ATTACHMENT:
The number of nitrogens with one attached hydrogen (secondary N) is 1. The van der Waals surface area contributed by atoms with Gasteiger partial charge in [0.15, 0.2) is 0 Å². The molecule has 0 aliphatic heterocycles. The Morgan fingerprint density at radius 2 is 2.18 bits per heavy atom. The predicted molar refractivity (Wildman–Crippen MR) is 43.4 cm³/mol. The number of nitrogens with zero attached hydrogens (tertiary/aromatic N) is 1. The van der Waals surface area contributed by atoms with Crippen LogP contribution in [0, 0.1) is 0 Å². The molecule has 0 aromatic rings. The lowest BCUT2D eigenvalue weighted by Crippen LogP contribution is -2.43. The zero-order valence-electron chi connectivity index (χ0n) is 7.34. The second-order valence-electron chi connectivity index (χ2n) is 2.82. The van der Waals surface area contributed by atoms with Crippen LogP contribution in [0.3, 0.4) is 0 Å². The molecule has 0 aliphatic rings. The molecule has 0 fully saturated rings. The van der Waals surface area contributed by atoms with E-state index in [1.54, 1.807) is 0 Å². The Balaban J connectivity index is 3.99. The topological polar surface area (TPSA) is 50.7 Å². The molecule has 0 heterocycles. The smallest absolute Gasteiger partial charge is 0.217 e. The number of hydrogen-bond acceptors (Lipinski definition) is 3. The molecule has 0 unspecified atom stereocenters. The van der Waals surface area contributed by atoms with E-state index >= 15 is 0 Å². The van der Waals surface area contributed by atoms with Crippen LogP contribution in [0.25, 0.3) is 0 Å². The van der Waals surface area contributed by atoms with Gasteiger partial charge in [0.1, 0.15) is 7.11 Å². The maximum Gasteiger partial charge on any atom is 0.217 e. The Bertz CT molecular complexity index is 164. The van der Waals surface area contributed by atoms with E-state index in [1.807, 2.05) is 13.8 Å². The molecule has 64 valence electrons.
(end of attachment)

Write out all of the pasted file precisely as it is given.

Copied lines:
The number of nitrogens with one attached hydrogen (secondary N) is 1. The van der Waals surface area contributed by atoms with Gasteiger partial charge in [0.15, 0.2) is 0 Å². The molecule has 0 aliphatic heterocycles. The Morgan fingerprint density at radius 2 is 2.18 bits per heavy atom. The predicted molar refractivity (Wildman–Crippen MR) is 43.4 cm³/mol. The number of nitrogens with zero attached hydrogens (tertiary/aromatic N) is 1. The van der Waals surface area contributed by atoms with Crippen LogP contribution in [0, 0.1) is 0 Å². The molecule has 0 aromatic rings. The lowest BCUT2D eigenvalue weighted by Crippen LogP contribution is -2.43. The zero-order valence-electron chi connectivity index (χ0n) is 7.34. The second-order valence-electron chi connectivity index (χ2n) is 2.82. The van der Waals surface area contributed by atoms with Crippen LogP contribution in [0.3, 0.4) is 0 Å². The molecule has 0 aliphatic rings. The molecule has 0 fully saturated rings. The van der Waals surface area contributed by atoms with E-state index in [1.54, 1.807) is 0 Å². The Balaban J connectivity index is 3.99. The topological polar surface area (TPSA) is 50.7 Å². The molecule has 0 heterocycles. The smallest absolute Gasteiger partial charge is 0.217 e. The number of hydrogen-bond acceptors (Lipinski definition) is 3. The molecule has 0 unspecified atom stereocenters. The van der Waals surface area contributed by atoms with E-state index >= 15 is 0 Å². The van der Waals surface area contributed by atoms with Crippen LogP contribution in [0.25, 0.3) is 0 Å². The van der Waals surface area contributed by atoms with Gasteiger partial charge in [0.1, 0.15) is 7.11 Å². The maximum Gasteiger partial charge on any atom is 0.217 e. The Bertz CT molecular complexity index is 164. The van der Waals surface area contributed by atoms with E-state index in [1.807, 2.05) is 13.8 Å². The molecule has 64 valence electrons.